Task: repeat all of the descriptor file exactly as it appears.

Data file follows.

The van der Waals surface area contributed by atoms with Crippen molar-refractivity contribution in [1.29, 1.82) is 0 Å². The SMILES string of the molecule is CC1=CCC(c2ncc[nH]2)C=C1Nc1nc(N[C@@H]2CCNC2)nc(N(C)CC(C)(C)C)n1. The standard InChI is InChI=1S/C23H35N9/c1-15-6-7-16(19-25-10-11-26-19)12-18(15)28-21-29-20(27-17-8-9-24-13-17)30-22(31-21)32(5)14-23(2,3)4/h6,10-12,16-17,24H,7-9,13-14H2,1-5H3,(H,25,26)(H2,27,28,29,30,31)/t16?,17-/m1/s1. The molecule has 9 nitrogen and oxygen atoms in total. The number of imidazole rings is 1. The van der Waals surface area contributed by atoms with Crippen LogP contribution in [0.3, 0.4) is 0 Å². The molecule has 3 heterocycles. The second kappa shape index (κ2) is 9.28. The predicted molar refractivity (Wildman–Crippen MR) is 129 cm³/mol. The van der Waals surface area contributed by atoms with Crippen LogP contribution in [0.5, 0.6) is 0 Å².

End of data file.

The van der Waals surface area contributed by atoms with Crippen molar-refractivity contribution in [1.29, 1.82) is 0 Å². The SMILES string of the molecule is CC1=CCC(c2ncc[nH]2)C=C1Nc1nc(N[C@@H]2CCNC2)nc(N(C)CC(C)(C)C)n1. The standard InChI is InChI=1S/C23H35N9/c1-15-6-7-16(19-25-10-11-26-19)12-18(15)28-21-29-20(27-17-8-9-24-13-17)30-22(31-21)32(5)14-23(2,3)4/h6,10-12,16-17,24H,7-9,13-14H2,1-5H3,(H,25,26)(H2,27,28,29,30,31)/t16?,17-/m1/s1. The molecule has 9 nitrogen and oxygen atoms in total. The number of imidazole rings is 1. The van der Waals surface area contributed by atoms with Crippen LogP contribution in [0.3, 0.4) is 0 Å². The molecule has 3 heterocycles. The second kappa shape index (κ2) is 9.28. The predicted molar refractivity (Wildman–Crippen MR) is 129 cm³/mol. The van der Waals surface area contributed by atoms with Crippen LogP contribution in [0.5, 0.6) is 0 Å².